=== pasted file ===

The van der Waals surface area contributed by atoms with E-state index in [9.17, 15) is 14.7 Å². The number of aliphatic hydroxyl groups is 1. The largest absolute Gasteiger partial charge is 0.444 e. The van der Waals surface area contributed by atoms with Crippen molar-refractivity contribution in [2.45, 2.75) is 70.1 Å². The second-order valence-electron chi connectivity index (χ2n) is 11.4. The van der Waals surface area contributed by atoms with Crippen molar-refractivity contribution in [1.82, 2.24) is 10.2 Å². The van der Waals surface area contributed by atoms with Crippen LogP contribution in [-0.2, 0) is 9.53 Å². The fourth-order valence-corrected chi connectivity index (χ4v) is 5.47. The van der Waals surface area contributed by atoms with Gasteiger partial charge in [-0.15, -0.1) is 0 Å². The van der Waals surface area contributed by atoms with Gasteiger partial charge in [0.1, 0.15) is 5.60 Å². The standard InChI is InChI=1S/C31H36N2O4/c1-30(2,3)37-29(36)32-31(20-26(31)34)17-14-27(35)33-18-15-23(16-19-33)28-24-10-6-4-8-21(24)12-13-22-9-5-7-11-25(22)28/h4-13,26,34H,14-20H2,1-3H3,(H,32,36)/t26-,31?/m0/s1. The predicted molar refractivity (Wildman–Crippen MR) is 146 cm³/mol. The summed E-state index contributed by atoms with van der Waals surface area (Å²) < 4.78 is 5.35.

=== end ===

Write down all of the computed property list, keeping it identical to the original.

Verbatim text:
The van der Waals surface area contributed by atoms with E-state index in [9.17, 15) is 14.7 Å². The number of aliphatic hydroxyl groups is 1. The largest absolute Gasteiger partial charge is 0.444 e. The van der Waals surface area contributed by atoms with Crippen molar-refractivity contribution in [2.45, 2.75) is 70.1 Å². The second-order valence-electron chi connectivity index (χ2n) is 11.4. The van der Waals surface area contributed by atoms with Crippen molar-refractivity contribution in [1.82, 2.24) is 10.2 Å². The van der Waals surface area contributed by atoms with Crippen LogP contribution in [-0.2, 0) is 9.53 Å². The fourth-order valence-corrected chi connectivity index (χ4v) is 5.47. The van der Waals surface area contributed by atoms with Gasteiger partial charge in [-0.15, -0.1) is 0 Å². The van der Waals surface area contributed by atoms with Gasteiger partial charge in [0.1, 0.15) is 5.60 Å². The standard InChI is InChI=1S/C31H36N2O4/c1-30(2,3)37-29(36)32-31(20-26(31)34)17-14-27(35)33-18-15-23(16-19-33)28-24-10-6-4-8-21(24)12-13-22-9-5-7-11-25(22)28/h4-13,26,34H,14-20H2,1-3H3,(H,32,36)/t26-,31?/m0/s1. The predicted molar refractivity (Wildman–Crippen MR) is 146 cm³/mol. The summed E-state index contributed by atoms with van der Waals surface area (Å²) < 4.78 is 5.35.